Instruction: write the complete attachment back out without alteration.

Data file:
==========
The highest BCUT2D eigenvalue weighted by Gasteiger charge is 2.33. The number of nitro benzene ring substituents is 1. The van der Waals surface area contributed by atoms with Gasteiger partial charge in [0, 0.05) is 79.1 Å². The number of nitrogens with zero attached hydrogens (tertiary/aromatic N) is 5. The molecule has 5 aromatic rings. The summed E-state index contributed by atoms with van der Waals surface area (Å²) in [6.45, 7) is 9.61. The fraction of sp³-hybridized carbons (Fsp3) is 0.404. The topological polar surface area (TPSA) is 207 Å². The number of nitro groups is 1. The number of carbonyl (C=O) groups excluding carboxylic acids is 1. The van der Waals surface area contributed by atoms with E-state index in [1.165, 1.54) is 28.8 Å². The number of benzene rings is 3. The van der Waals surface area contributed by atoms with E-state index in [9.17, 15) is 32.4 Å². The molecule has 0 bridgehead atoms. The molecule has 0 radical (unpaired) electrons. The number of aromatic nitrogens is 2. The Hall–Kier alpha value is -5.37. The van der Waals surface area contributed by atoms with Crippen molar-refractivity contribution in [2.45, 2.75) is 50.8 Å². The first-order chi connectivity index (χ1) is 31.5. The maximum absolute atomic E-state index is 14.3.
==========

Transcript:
The highest BCUT2D eigenvalue weighted by Gasteiger charge is 2.33. The number of nitro benzene ring substituents is 1. The van der Waals surface area contributed by atoms with Gasteiger partial charge in [0, 0.05) is 79.1 Å². The number of nitrogens with zero attached hydrogens (tertiary/aromatic N) is 5. The molecule has 5 aromatic rings. The summed E-state index contributed by atoms with van der Waals surface area (Å²) in [6.45, 7) is 9.61. The fraction of sp³-hybridized carbons (Fsp3) is 0.404. The topological polar surface area (TPSA) is 207 Å². The number of nitro groups is 1. The number of carbonyl (C=O) groups excluding carboxylic acids is 1. The van der Waals surface area contributed by atoms with E-state index in [1.165, 1.54) is 28.8 Å². The number of benzene rings is 3. The van der Waals surface area contributed by atoms with E-state index in [9.17, 15) is 32.4 Å². The molecule has 0 bridgehead atoms. The molecule has 0 radical (unpaired) electrons. The number of aromatic nitrogens is 2. The Hall–Kier alpha value is -5.37. The van der Waals surface area contributed by atoms with Crippen molar-refractivity contribution in [2.45, 2.75) is 50.8 Å². The first-order chi connectivity index (χ1) is 31.5. The maximum absolute atomic E-state index is 14.3.